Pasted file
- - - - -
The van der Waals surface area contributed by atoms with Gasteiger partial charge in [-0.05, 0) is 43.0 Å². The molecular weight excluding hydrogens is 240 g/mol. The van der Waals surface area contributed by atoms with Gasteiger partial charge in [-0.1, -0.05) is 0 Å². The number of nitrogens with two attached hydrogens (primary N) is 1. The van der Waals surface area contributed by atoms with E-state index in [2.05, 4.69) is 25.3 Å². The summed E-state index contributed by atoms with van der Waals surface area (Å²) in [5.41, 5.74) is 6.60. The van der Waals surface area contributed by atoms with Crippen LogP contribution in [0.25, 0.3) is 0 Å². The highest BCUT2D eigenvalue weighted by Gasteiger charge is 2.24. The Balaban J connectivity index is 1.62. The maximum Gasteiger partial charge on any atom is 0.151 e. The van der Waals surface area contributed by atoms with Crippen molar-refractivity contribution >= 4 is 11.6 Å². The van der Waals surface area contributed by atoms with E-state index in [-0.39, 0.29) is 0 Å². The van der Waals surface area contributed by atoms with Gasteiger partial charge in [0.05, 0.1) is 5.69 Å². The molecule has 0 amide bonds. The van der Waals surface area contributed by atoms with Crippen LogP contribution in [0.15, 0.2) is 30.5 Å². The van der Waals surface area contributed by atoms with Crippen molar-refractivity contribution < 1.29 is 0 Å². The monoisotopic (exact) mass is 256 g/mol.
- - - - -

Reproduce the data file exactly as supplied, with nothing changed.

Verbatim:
The van der Waals surface area contributed by atoms with Gasteiger partial charge in [-0.05, 0) is 43.0 Å². The molecular weight excluding hydrogens is 240 g/mol. The van der Waals surface area contributed by atoms with Gasteiger partial charge in [-0.1, -0.05) is 0 Å². The number of nitrogens with two attached hydrogens (primary N) is 1. The van der Waals surface area contributed by atoms with E-state index in [2.05, 4.69) is 25.3 Å². The summed E-state index contributed by atoms with van der Waals surface area (Å²) in [5.41, 5.74) is 6.60. The van der Waals surface area contributed by atoms with Crippen LogP contribution in [0.25, 0.3) is 0 Å². The highest BCUT2D eigenvalue weighted by Gasteiger charge is 2.24. The Balaban J connectivity index is 1.62. The maximum Gasteiger partial charge on any atom is 0.151 e. The van der Waals surface area contributed by atoms with Crippen molar-refractivity contribution >= 4 is 11.6 Å². The van der Waals surface area contributed by atoms with E-state index in [-0.39, 0.29) is 0 Å². The van der Waals surface area contributed by atoms with Gasteiger partial charge in [0.05, 0.1) is 5.69 Å². The molecule has 0 amide bonds. The van der Waals surface area contributed by atoms with Crippen LogP contribution in [0.15, 0.2) is 30.5 Å². The van der Waals surface area contributed by atoms with Crippen molar-refractivity contribution < 1.29 is 0 Å². The monoisotopic (exact) mass is 256 g/mol.